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Default Spiderweb Games - My Life's Tour Through D&D, Part 2

February 18th, 2012, 14:05
Jeff Vogel continues his journey through D&D and, as usual, takes a contrary position to many:
And then, after an absence of over a decade, I returned to D&D, only to find that the universe has completely changed. People say that Fourth Edition is trying to copy World of Warcraft, but, to be honest, I don't see it. I really don't. Instead, it feels like the hardcore wargames I played way back when I started gaming. With all the good and bad that comes with it.

It's very detailed and tactical. Everything has been formalized. Nothing is left to chance. Every movement, every action, even the act of role-playing, has been codified and given its own rule-set. It's Dungeons and Dragons and Control Freaks.

Old gamers have a reputation for only loving the version of D&D they grew up with and hating everything else, but I went into 4E determined to enjoy it. I played in a single campaign of it for over a year and had really quite a lot of fun. Dense rules? Piles of cards and abilities to keep track of? Tons of algebra? My brain was made to handle this stuff. It was great. For a while.
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February 18th, 2012, 14:05
I've never been a tabletop gamer, but I've found it interesting in this & the previous piece to hear about "proper" D&D (rather than the CRPG variety) and how people have received the different editions.

I initially hated the shift to 3/3.5 rules in IWD2, NWN and TOEE after getting used to BG's 2E combat, but I quite like it now and fighters are definitely more interesting to play. Will be interesting to see if any 4E games get made - it feels almost like D&D has been abandoned by CRPGs at the moment.
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February 18th, 2012, 15:47
Originally Posted by coaster View Post
I initially hated the shift to 3/3.5 rules in IWD2, NWN and TOEE after getting used to BG's 2E combat, but I quite like it now and fighters are definitely more interesting to play. Will be interesting to see if any 4E games get made - it feels almost like D&D has been abandoned by CRPGs at the moment.
There's Daggerdale! Well.. ehrm.. yeah, it definitely seems that way. That said, with a 5th edition already in the works, I'm honestly doubtful we'll see any major project at this point, unless some have started already and they're super-secret, since by the time they'd be release the 5th edition would probably be released too.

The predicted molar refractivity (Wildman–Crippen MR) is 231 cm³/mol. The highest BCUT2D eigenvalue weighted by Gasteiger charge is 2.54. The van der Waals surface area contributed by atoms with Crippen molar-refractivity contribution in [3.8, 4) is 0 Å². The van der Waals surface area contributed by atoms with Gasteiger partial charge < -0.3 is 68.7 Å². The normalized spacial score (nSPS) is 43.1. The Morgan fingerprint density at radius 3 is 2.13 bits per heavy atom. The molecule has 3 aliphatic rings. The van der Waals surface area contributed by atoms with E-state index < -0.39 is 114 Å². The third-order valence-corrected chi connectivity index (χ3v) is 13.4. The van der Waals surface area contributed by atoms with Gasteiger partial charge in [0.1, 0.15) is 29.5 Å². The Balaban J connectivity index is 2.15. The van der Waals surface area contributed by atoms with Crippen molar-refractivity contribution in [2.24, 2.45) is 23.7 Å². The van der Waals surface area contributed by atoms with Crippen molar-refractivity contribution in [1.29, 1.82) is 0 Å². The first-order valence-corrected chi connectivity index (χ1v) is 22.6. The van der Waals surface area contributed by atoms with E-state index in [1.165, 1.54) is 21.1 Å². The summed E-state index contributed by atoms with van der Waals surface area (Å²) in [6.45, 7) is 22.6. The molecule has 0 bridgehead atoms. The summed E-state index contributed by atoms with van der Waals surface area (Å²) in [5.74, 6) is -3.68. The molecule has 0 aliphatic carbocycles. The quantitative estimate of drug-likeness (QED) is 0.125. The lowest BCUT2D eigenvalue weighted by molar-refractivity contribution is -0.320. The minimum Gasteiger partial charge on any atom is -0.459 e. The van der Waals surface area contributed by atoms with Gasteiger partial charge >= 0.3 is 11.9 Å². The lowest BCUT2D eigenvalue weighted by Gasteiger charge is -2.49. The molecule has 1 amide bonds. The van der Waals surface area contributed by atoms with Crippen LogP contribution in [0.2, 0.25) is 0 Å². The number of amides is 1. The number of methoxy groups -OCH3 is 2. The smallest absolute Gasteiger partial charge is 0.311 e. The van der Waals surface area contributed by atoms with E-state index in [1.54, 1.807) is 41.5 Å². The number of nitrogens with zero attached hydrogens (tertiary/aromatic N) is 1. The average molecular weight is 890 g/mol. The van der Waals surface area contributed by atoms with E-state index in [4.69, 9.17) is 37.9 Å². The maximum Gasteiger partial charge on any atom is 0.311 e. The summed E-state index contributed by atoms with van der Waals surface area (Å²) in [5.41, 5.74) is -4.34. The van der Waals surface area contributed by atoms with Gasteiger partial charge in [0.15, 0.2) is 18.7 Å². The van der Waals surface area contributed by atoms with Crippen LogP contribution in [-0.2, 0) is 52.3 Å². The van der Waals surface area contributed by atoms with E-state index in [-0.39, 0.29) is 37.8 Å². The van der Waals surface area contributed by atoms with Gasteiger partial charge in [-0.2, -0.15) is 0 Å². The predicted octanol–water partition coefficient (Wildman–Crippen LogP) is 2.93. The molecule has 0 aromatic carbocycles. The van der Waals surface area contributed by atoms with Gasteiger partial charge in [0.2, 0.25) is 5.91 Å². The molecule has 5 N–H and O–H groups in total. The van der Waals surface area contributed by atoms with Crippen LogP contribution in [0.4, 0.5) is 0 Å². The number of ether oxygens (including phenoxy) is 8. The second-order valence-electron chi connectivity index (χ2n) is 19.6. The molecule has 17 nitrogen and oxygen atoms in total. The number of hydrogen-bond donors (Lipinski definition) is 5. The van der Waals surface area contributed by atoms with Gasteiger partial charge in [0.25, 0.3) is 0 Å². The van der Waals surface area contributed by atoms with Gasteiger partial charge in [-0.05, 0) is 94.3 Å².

I think Neverwinter (Cryptic's title) is going to use the 4th edition ruleset though.

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February 18th, 2012, 15:54
Creating a computer game based on the D&D 4 ruleset might be quite hard. Auto-attacking is no longer really an option, you are meant to use an ability every single turn, which would make the game rather awkward to play unless its turnbased, and we all know the current stance on turnbased in the industry.

And I agree with Jeff Vogel in regards to D&D 4 not being WOW the roleplaying game. While class roles have become more obvious (in particular tanks, you now have proper tanking abilities, not just more HP and armour, like in previous editions), which in part makes the party setup more similar to that of a WOW party, the game plays more like a tactical board game along the line of HeroQuest or Descent (but with more rules).
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February 18th, 2012, 21:12
The reason people say it's like WoW is because it relies heavily on the Tank/DPS/Healer trinity roles that came out of MMORPG power-gaming. Denying this is just silly since it's written right in the 4E rulebooks.
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February 19th, 2012, 04:04
The trinity roles are as old as RPGs themselves. Even in the original Wizardry 1, you had your tanks up front absorbing damage, your healers healing them, and your dps dishing out damage from the back. They have also always been part of D&D to one extent or another.

Originally Posted by darkling View Post
The reason people say it's like WoW is because it relies heavily on the Tank/DPS/Healer trinity roles that came out of MMORPG power-gaming. Denying this is just silly since it's written right in the 4E rulebooks.
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February 19th, 2012, 05:15
Not really, no. The "trinity" came from MMO powergaming and simply put, didn't exist as a concept beforehand. You can pretend they did all you want, but the system wasn't built around them.

When 4E came along, they took the trinity (and the bonus role 'crowd controller') and built all the classes so they firmly fit into one of them. That limited the concept of gameplay for those character types. Gone is the Dexterity based warrior, gone is the front line warrior-priest, gone is the strength based thug rogue. Those character archetypes simply don't fit into the roles.
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February 19th, 2012, 07:05
Originally Posted by fadedc View Post
The trinity roles are as old as RPGs themselves. Even in the original Wizardry 1, you had your tanks up front absorbing damage, your healers healing them, and your dps dishing out damage from the back. They have also always been part of D&D to one extent or another.
I agree. I can't speak for pen and paper games, but in CRPG terms, one big difference in older games is the larger party size. This allowed the player some freedom to customize their party beyond the pre-requisite "trinity roles," and this led to party variety that could make the player's set-up feel unique. In the few party-based games made from the "modern era," the reduced party limit of 3-4 has had the unfortunate side-effect of not being able to experiment much outside the "trinity." I'd say that smaller parties is more responsible for the rigid trinity roles in cRPGs than a change in rule systems, as it's always existed to some degree that you need a healer, tank, and a heavy damage dealer or rogue.
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February 19th, 2012, 16:56